Ethiopia’s location gives it a strategic position as a jumping off point in the Horn of Africa, close to the Middle East and its markets. Ethiopia is landlocked, bordering Eritrea, Somalia, Kenya, South Sudan, and Sudan, and has been using neighboring Djibouti’s main port for the last two decades for its international trade. However, with the recent peace agreement with Eritrea, Ethiopia is set to resume accessing the Eritrean ports of Assab and Massawa, as well.
Ghana’s rapid growth (7% in 2017-19) was halted by the COVID-19 pandemic, the March 2020 lockdown, and a sharp decline in commodity exports with an overall GDP as low as 0.4%. The economic slowdown had a considerable impact on households. The poverty rate is estimated to have slightly increased from 25% in 2019 to 25.5% in 2020. Ghana’s economy has effectively rebounded from the COVID-19 induced slowdown. Growth is estimated to have reached 4.1% in 2021, is expected to be broad-based in 2022 and projected to reach 5.5% in 2022.
Kenya has a broadly stable and resilient financial sector comprising a number of stakeholder groups – from commercial banks, brokers and insurance companies to pension funds, savings credit cooperatives and fintechs, among other players. The country’s financial system stands out in a global emerging market context for several reasons. For example, since the launch of mobile money in 2007, Kenya’s payments ecosystem has matured into a global success story, supported by innovation-friendly policies, strong connectivity infrastructure and a dynamic cohort of homegrown technology entrepreneurs.
Capital markets in Morocco have gone through a series of reforms over the past decades. The banking sector in Morocco is highly diversified and extensive in its intermediation functions. Eight commercial banks (Attijariwafa Bank (AWB), Banque Populaire du Maroc (BPM), Banque Marocaine du Commerce Exterieur (BMCE), Banque Marocaine du Commerce et de l’Industrie (BMCI), Societe Generale Maroc (SGM), Credit Agricole du Maroc (CAM), Credit Du Maroc (CDM) and Credit Immobilier et Hotelier (CIH) dominate the banking sector in Morocco.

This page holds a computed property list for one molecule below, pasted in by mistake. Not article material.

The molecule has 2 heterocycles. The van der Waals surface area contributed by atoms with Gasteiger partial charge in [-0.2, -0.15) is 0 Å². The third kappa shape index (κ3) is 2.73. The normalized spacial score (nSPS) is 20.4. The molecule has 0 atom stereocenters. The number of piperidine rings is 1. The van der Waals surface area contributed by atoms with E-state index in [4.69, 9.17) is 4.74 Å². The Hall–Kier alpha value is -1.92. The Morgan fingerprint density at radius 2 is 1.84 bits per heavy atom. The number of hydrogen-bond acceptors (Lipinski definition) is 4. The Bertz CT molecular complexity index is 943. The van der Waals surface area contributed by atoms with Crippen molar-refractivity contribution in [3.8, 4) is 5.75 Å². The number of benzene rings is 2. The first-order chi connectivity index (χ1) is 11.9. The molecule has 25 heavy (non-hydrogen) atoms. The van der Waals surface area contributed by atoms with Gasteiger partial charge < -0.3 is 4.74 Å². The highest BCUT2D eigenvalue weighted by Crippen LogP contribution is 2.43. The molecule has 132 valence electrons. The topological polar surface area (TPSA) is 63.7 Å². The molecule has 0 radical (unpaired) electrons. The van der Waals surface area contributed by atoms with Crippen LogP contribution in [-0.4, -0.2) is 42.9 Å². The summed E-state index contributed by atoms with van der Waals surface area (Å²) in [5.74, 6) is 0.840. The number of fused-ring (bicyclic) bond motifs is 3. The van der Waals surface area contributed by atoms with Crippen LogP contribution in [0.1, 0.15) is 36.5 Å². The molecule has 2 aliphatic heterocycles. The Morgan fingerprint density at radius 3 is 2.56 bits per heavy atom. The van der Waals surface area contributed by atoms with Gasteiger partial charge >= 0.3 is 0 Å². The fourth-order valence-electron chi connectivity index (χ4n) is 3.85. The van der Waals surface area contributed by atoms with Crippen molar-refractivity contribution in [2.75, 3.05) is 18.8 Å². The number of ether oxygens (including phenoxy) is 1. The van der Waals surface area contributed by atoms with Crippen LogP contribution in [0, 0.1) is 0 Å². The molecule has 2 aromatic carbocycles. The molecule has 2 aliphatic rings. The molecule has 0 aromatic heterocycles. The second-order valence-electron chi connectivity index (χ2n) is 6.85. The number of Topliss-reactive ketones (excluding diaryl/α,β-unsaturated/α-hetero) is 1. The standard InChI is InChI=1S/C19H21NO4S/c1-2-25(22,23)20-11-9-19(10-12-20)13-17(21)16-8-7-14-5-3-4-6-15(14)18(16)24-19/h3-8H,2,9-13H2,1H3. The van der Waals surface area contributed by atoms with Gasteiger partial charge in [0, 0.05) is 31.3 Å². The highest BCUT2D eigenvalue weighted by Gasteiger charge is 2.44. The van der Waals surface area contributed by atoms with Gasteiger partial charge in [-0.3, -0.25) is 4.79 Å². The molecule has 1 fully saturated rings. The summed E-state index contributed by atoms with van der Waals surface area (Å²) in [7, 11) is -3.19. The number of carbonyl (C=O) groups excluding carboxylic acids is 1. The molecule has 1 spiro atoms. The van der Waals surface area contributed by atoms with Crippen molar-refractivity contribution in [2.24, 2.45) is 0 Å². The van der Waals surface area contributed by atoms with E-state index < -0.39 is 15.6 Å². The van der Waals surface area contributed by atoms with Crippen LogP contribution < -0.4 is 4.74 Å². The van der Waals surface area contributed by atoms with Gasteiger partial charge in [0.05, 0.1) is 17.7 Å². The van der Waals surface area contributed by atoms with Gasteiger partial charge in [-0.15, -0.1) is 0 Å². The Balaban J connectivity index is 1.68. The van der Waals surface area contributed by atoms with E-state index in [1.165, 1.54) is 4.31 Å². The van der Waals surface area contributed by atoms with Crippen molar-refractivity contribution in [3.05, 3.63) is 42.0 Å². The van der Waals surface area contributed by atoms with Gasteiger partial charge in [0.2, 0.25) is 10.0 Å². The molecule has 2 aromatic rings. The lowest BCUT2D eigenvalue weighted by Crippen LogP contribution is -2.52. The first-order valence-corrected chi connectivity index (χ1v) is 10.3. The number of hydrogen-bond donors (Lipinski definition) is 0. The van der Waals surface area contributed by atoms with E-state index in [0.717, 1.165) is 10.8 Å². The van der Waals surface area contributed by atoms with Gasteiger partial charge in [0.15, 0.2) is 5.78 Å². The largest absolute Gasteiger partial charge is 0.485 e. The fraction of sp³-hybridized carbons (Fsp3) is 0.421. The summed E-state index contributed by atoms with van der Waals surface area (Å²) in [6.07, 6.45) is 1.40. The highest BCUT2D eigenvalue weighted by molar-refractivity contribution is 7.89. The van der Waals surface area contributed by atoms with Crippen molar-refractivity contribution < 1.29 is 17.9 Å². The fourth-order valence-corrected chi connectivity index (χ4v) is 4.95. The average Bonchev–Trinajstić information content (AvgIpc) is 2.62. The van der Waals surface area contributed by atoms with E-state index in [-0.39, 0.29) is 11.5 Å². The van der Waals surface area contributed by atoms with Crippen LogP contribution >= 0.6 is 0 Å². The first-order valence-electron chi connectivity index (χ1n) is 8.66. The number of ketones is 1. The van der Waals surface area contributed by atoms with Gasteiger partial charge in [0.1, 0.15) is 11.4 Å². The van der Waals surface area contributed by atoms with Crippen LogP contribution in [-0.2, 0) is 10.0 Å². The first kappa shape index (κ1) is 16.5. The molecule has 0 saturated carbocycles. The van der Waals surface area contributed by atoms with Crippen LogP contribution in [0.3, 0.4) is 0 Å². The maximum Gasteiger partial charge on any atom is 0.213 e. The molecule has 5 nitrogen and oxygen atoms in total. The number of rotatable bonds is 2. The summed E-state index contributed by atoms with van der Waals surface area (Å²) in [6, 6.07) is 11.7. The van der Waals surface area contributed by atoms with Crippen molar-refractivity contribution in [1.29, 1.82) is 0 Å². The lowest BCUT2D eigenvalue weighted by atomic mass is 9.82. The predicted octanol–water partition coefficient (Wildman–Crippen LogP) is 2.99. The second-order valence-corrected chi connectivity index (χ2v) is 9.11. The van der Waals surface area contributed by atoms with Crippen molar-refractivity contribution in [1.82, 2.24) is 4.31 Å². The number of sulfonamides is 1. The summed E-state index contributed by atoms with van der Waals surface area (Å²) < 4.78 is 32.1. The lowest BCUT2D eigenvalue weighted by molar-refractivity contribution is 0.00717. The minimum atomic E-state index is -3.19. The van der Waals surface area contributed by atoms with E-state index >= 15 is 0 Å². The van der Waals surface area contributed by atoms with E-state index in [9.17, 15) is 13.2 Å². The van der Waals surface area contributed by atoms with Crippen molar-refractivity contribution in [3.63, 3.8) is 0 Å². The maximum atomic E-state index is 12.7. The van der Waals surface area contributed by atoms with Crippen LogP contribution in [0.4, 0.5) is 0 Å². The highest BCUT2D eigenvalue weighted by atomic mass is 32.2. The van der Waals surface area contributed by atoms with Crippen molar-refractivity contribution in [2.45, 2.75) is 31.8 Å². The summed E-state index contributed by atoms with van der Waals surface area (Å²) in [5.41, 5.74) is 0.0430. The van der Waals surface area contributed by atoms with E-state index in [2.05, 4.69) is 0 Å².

In 2020, Nigeria experienced its deepest recession in two decades, but growth resumed in 2021 as pandemic restrictions were eased, oil prices recovered, and the authorities implemented policies to counter the economic shock. Nigeria was highly vulnerable to the global economic disruption caused by COVID-19, particularly due to the decline in oil prices. Oil accounts for over 80 percent of exports, a third of banking sector credit, and half of government revenues.
Sudan is the third largest country in Africa with a total area of 1,882,000km2 and 42.8 million inhabitants. The country is sparsely populated. Sudan is geographically located at the crossroads of Sub-Saharan Africa and the Middle East and stretches across the Red Sea. Sudan shares borders with seven countries including Libya and Egypt to the North, Chad to the West, the Central African Republic to the South-West, South Sudan to the South, Ethiopia to the South-East and Eritrea to the East.